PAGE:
Calidris canutus



A plump wader with a short, straight bill and greenish grey legs. Summer plumage is brownish red; the face, neck and underparts are lighter, and the feathers of the back are fringed in grey. At other times, when it is most common in the region, it has grey upperparts and white underparts, and a pale patch over the eye. When flying is has a white bar on its wings and a light rump. Juveniles have a distinct stripe over the eye, and their grey, black-edged feathers give a scaly effect. They're buffish overall.


Predominately on estuaries in Britain and Ireland, but its Arctic breeding grounds include peninsulas, islands and barren plateaux. Uncharacteristic for adults to visit inland territories.


Associates in large flocks in the region and they fly in formation, performing great synchronised moves, shifting colour from grey to white as they do so. They gather in roosts at high tide, usually next to the water's edge or on rocky islands.


Searches mud with its beak for small shellfish, cockles, mussels and snails. In Arctic summer the diet includes flies, beetles, worms and plant material.


Not a breeding bird in Britain. Lays 3 or 4 eggs which are incubated by both adults for 21-22 days. After about 18-20 days young can fly, though the female usually deserts before then.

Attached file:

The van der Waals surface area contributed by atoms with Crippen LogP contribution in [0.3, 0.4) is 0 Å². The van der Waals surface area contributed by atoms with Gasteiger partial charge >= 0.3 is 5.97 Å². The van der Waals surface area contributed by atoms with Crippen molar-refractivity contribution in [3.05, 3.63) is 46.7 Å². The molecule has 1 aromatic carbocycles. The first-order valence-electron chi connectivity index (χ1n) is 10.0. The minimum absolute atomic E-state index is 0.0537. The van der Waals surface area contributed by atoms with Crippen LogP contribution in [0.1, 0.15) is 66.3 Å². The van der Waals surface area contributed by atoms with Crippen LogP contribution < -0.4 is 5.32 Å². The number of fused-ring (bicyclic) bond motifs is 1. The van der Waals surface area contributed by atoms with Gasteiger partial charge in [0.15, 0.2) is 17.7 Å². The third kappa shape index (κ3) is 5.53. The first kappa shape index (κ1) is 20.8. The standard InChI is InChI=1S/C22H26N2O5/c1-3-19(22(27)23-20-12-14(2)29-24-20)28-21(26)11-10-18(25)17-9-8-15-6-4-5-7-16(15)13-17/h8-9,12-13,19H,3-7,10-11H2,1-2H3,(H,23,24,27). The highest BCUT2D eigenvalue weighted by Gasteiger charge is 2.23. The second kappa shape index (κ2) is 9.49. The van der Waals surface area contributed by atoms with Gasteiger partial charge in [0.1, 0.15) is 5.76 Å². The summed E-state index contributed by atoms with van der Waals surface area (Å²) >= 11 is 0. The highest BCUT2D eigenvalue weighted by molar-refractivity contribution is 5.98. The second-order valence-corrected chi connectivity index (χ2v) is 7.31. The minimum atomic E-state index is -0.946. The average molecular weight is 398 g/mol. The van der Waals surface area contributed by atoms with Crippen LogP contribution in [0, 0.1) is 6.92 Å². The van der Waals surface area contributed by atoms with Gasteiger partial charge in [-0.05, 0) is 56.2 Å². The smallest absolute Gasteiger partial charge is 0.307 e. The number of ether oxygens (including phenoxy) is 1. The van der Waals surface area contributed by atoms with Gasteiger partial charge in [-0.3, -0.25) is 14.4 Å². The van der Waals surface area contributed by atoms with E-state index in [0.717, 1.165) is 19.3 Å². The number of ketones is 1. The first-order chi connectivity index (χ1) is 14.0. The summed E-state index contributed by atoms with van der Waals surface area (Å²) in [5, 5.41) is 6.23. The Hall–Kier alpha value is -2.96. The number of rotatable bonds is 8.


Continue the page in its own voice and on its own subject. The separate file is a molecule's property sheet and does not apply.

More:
Most birds depart their breeding grounds in August and may stay in Britain until May. They make long-distance, non-stop flights to the region, then prepare for their next move to western Europe. More than 330 000 spend winter in the UK and 19 000 in Ireland.

Observation Tips

Many of the region's large estuaries attract flocks during the winter; at low tide, check mudflats for birds searching for shellfish. The Wash and Snettisham reserve are promising locations. It's quite a spectacle to see the formation of birds in flight, which often coincides with the rising of the tide.


Have a shrill 'kwet', or a lower 'knut' call. May utter a 'quick-ick' as it takes off.
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